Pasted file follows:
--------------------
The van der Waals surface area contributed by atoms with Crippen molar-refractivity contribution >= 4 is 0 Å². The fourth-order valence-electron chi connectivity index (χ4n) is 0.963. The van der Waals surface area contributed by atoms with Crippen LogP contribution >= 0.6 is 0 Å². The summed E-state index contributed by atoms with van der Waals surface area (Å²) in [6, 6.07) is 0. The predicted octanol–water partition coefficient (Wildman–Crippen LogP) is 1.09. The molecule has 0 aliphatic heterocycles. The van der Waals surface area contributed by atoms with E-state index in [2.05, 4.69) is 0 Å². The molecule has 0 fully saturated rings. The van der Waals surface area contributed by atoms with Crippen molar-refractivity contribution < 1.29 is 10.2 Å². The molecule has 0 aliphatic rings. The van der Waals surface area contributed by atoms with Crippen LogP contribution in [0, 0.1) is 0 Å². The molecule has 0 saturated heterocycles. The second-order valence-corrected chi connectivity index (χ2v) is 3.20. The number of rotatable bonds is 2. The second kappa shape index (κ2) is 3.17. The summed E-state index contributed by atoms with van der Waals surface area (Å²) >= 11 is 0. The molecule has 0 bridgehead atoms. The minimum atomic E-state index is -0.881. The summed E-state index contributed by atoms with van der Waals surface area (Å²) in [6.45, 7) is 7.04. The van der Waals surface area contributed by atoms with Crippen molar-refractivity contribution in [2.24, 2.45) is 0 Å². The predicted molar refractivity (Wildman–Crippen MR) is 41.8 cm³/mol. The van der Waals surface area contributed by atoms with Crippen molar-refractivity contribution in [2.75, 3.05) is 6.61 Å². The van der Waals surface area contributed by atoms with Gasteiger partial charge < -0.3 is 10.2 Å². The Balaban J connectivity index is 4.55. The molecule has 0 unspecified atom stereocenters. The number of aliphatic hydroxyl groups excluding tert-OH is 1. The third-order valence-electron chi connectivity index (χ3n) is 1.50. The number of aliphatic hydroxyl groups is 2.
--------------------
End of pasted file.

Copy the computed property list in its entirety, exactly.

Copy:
The van der Waals surface area contributed by atoms with Crippen molar-refractivity contribution >= 4 is 0 Å². The fourth-order valence-electron chi connectivity index (χ4n) is 0.963. The van der Waals surface area contributed by atoms with Crippen LogP contribution >= 0.6 is 0 Å². The summed E-state index contributed by atoms with van der Waals surface area (Å²) in [6, 6.07) is 0. The predicted octanol–water partition coefficient (Wildman–Crippen LogP) is 1.09. The molecule has 0 aliphatic heterocycles. The van der Waals surface area contributed by atoms with E-state index in [2.05, 4.69) is 0 Å². The molecule has 0 fully saturated rings. The van der Waals surface area contributed by atoms with Crippen molar-refractivity contribution < 1.29 is 10.2 Å². The molecule has 0 aliphatic rings. The van der Waals surface area contributed by atoms with Crippen LogP contribution in [0, 0.1) is 0 Å². The molecule has 0 saturated heterocycles. The second-order valence-corrected chi connectivity index (χ2v) is 3.20. The number of rotatable bonds is 2. The second kappa shape index (κ2) is 3.17. The summed E-state index contributed by atoms with van der Waals surface area (Å²) >= 11 is 0. The molecule has 0 bridgehead atoms. The minimum atomic E-state index is -0.881. The summed E-state index contributed by atoms with van der Waals surface area (Å²) in [6.45, 7) is 7.04. The van der Waals surface area contributed by atoms with Crippen molar-refractivity contribution in [2.24, 2.45) is 0 Å². The predicted molar refractivity (Wildman–Crippen MR) is 41.8 cm³/mol. The van der Waals surface area contributed by atoms with Crippen molar-refractivity contribution in [2.75, 3.05) is 6.61 Å². The van der Waals surface area contributed by atoms with Gasteiger partial charge < -0.3 is 10.2 Å². The Balaban J connectivity index is 4.55. The molecule has 0 unspecified atom stereocenters. The number of aliphatic hydroxyl groups excluding tert-OH is 1. The third-order valence-electron chi connectivity index (χ3n) is 1.50. The number of aliphatic hydroxyl groups is 2.